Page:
Trump’s unserious ‘America First’ energy plan

More than 37,000 solar panels gather sunlight at the Space Coast Next Generation Solar Center, in Merritt Island, Fla.
More than 37,000 solar panels gather sunlight at the Space Coast Next Generation Solar Center, in Merritt Island, Fla. Associated Press file

“An America First Energy Plan” popped up on the White House website within hours of President Donald Trump’s inauguration. The plan lays out the White House’s direction for how the incoming Cabinet will approach the all-important energy sector.

The plan misses the mark. Badly. Rather than laying out a serious energy policy road map, the White House regurgitates two familiar, dubious claims from the Trump campaign: that “burdensome regulations on our energy industry” have significantly “held back” its growth; and “embrac(ing) the shale oil and gas revolution” and “reviving” the coal industry will open up of vast “untapped domestic energy reserves” and drive the U.S. energy economy forward.

These are the usual pro-coal, pro-oil-and-gas talking points. Remarkably, however, the plan ends there. It ignores the “America First” story about our nation’s world-class wind and solar resources that are generating clean energy in every region of our country. Nor does it acknowledge that the U.S. renewable energy industry now accounts for most of the new supply being added to the electricity grid, and most of the new jobs in the energy industry.

The plan has another big blind spot. It ignores the other major economic driver in today’s energy economy: the rapidly changing power sector. Energy consumers want a smarter grid that can provide access to new clean energy generation, storage and efficiency products. A serious America First energy agenda would be pushing for infrastructure investments and regulatory innovations in the U.S. utility sector. But not Trump’s plan.

Instead, the energy plan looks to fossil fuels as America’s energy future, if only pesky environmental regulations would get out of the way and more areas would be opened up to drilling.

There is no evidence, however, that unreasonable safety and environmental rules are stunting domestic coal, oil and gas development. Inconveniently for the argument, the Clean Power Plan – the centerpiece of Obama’s Climate Action Plan that is most often blamed for the coal industry’s troubles – has yet to go into force. Meanwhile, market forces have been in full flower. Low cost, efficient burning natural gas is badly outcompeting coal.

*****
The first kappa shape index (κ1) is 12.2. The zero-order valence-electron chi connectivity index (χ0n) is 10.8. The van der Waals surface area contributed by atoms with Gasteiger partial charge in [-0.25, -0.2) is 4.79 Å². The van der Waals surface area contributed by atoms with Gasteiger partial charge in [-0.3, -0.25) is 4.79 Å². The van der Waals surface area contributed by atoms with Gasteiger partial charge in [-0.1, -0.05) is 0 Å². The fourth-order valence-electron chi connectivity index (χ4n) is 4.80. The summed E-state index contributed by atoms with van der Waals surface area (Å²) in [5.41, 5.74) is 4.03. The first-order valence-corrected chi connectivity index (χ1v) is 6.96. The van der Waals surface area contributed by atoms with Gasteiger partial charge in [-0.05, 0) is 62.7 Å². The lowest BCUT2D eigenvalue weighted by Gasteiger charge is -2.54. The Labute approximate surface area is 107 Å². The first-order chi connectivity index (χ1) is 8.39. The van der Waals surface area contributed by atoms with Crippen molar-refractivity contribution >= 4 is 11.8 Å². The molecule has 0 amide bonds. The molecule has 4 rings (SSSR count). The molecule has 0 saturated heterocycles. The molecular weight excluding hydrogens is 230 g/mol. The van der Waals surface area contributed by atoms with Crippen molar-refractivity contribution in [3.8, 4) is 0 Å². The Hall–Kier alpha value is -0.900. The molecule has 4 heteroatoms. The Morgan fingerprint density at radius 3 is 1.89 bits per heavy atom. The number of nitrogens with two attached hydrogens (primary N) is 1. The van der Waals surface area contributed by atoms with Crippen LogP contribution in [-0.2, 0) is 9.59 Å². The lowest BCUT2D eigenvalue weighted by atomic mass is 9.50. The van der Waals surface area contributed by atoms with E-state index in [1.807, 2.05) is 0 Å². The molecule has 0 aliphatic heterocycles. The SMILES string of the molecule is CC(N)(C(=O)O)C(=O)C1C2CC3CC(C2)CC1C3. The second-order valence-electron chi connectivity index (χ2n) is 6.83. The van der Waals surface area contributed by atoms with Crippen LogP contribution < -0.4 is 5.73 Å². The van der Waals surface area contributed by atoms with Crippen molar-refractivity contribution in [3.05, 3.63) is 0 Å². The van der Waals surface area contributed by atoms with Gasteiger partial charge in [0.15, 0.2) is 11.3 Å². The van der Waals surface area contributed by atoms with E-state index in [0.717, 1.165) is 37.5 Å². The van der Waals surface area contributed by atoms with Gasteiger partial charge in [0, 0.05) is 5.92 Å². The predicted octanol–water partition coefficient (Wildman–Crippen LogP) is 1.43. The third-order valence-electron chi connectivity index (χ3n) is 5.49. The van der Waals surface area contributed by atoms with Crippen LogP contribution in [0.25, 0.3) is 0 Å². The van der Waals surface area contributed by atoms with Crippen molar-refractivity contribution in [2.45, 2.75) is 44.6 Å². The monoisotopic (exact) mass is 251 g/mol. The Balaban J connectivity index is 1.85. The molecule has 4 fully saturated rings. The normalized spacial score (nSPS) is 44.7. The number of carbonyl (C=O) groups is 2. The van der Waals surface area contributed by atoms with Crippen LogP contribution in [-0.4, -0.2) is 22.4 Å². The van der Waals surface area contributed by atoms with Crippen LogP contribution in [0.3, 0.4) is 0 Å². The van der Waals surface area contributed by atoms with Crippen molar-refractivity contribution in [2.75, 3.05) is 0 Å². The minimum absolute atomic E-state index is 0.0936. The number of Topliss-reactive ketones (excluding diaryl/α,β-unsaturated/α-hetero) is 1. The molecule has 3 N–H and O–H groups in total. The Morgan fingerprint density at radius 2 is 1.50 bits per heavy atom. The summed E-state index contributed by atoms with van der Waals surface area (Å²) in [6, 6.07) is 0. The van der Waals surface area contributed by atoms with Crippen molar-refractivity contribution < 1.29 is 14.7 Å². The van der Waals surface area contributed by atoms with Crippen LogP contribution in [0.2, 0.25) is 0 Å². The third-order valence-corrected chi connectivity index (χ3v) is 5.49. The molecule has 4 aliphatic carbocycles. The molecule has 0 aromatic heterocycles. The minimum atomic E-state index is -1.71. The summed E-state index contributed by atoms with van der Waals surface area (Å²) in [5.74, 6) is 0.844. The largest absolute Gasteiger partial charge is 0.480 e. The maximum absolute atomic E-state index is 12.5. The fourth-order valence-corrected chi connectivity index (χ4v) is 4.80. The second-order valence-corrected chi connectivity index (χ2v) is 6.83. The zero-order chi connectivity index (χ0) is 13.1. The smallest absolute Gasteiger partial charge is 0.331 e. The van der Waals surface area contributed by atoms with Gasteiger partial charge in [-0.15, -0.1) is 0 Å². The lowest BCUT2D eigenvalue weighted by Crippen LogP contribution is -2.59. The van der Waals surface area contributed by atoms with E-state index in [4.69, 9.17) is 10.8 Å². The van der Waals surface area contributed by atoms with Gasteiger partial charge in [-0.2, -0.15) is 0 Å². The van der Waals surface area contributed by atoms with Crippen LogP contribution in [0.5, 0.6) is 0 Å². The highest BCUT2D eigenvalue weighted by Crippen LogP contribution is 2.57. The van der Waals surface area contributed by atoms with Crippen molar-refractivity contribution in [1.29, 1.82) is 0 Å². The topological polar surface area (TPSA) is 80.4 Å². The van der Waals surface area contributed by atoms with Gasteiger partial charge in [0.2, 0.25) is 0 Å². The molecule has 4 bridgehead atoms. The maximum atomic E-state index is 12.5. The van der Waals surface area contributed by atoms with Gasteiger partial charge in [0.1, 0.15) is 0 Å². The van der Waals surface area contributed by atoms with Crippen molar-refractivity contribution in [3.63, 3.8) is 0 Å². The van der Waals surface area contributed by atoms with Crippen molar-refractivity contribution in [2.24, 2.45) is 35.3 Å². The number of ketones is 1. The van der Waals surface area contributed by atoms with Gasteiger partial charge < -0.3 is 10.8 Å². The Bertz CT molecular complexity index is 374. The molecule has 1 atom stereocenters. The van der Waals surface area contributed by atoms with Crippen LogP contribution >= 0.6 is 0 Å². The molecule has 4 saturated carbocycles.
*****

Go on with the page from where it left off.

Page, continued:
The other rules most frequently identified as retarding coal, oil and gas growth are equally innocent of the charge. Congress seems intent, for example, on nullifying the Interior Department’s stream protection rule and inviting companies that still mine coal via “mountaintop removal” to destroy local streams. No industry gets a pass on this type of basic environmental obligation. Likewise, undoing the department’s new rule targeting the wasteful flaring and venting of natural gas on public lands will require a more disciplined extraction of oil and gas resources, not less of it.

The old argument that public lands restrictions are keeping down domestic oil and gas production is equally vacuous. Millions of acres of already-leased public lands remain undeveloped, waiting for oil and gas prices to rise. Meanwhile, the most prolific oil and gas plays are in shale formations that include relatively little, or no, public lands.

The Trump energy plan’s wholesale adoption of the coal, oil and gas industry’s blame-the-feds playbook is disappointing, but predictable. Also predictable, unfortunately, is the climate denial behind a plan that would tie America’s energy future to its carbon-polluting past.

But the Trump administration’s apparent cynicism about clean energy produces the real jaw-dropper: the plan’s complete disregard for the competition, innovation and job growth accompanying the explosion in renewable energy and utility reform. Rather than being at the center of the administration’s energy plan, these economic drivers are missing entirely from it.

This is not a good start.

David J. Hayes, former deputy secretary of the Department of the Interior in the Obama and Clinton administrations, is a visiting lecturer at Stanford Law School. Follow him on Twitter @djhayes01.